Parsonian concepts have significantly influenced American sociology, including empirical research. At the same time, Parsons’ theory has been criticized by empirically oriented or radical bourgeois sociologists, such as C. Wright Mills, for its excessive intellectual complexity and its conservatism. Marxist sociologists have criticized Parsons’ theory for its formalism, ahistoricism, idealism, undervaluation of the significance of social conflicts and contradictions, and apologetic aims. Marxist thought has demonstrated the insubstantiality of structural functionalism’s claim to be an all-encompassing sociological and anthropological theory; at the same time, however, Marxist thought does not deny the validity of a systemic approach to the analysis of social phenomena and processes.


Family Socialization and Interaction Process. London, 1956. (With J. Olds and others.)
Toward a General Theory of Action. Cambridge, Mass., 1959. (Edited by Parsons and E. A. Shils.)
The Social System, 2nd ed. Glencoe, Ill., 1959.
The Structure of Social Action, 2nd ed. New York, 1961.
Economy and Society. London, 1964. (With N. Smelser.)
Social Structure and Personality. New York, 1964.
Societies: Evolutionary and Comparative Perspectives. Englewood Cliffs, N.J., 1966.
Sociological Theory and Modern Society. New York, 1967.
”Some Problems of General Theory in Sociology.” In J. McKinney and E. Tiryakian, eds., Theoretical Sociology. New York, 1970.
In Russian translation:
”Obshcheteoreticheskie problemy sotsiologii.” In Sotsiologiia segodnia. Moscow, 1965.
Informatsionnyi biulleten’ Nauchnogo soveta po problemam konkretnykh sotsial’nykh issledovanii AN SSSR, no. 6, issues 1–2. Moscow, 1968. No. 38: Moscow, 1969.


Zdravomyslov, A. G. Problema interesa v sotsiologicheskoi teorii. Leningrad, 1964.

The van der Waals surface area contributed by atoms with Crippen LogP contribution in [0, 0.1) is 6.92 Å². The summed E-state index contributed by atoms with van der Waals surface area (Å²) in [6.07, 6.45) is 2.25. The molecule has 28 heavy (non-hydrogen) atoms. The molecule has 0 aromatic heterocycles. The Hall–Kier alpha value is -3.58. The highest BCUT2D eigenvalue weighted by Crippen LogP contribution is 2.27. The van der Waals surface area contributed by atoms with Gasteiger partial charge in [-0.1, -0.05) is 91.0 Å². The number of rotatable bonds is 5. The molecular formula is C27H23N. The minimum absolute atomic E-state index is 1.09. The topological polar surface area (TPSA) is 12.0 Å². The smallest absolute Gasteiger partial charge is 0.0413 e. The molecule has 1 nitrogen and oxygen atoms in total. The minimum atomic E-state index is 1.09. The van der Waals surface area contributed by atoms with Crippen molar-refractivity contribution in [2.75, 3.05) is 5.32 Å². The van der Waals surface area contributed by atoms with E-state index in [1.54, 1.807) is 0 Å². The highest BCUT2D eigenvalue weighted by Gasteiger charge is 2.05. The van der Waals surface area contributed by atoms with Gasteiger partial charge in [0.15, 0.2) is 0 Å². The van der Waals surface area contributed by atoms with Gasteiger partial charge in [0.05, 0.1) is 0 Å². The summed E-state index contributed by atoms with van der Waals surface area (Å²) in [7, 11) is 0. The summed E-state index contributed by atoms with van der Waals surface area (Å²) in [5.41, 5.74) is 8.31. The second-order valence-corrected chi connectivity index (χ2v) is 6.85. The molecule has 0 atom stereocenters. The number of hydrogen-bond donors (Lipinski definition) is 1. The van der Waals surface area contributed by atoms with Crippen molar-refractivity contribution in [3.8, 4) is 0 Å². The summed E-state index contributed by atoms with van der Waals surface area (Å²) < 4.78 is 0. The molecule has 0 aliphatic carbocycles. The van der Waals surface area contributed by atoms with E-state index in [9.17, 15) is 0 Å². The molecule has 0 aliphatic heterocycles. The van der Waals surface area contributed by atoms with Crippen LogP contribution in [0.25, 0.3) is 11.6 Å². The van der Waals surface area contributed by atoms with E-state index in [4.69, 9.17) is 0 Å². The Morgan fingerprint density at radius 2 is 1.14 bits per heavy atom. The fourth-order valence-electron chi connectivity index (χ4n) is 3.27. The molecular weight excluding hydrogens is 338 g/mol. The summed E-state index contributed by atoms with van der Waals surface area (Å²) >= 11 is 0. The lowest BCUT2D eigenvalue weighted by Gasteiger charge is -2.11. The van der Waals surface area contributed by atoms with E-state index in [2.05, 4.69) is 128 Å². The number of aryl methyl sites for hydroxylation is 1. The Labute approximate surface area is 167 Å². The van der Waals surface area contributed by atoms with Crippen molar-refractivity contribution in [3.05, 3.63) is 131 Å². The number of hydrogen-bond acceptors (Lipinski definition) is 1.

Novikov, N. V. Kritika sovremennoi burzhuaznoi “nauki o sotsial’nom povedenii.” Moscow, 1966.
The Social Theories of Talcott Parsons: A Critical Examination. Edited by M. Black. New York, 1961.
Gouldner, A. W. The Coming Crisis of Western Sociology. London, 1970.


Parsons, Talcott

(1902–79) sociologist, educator; born in Colorado Springs, Colo. Educated at Amherst College, the London School of Economics, and the University of Heidelberg, he spent his long academic career at Harvard (1927–73), where he founded the department of social relations (1946) and trained three generations of students. His first book, The Structure of Social Action (1937), launched a lifelong effort to supplant traditional empirical sociology with a theoretical approach that synthesized existing theories from all the social sciences. Further developed in such works as The Social System (1951) and Toward a General Theory of Action (with E. A. Shils, 1951), this general theory of human action and social systems was abstract, complex, and controversial; few claimed to understand it fully, but his interdisciplinary theoretical approach exerted a strong influence on academic sociology.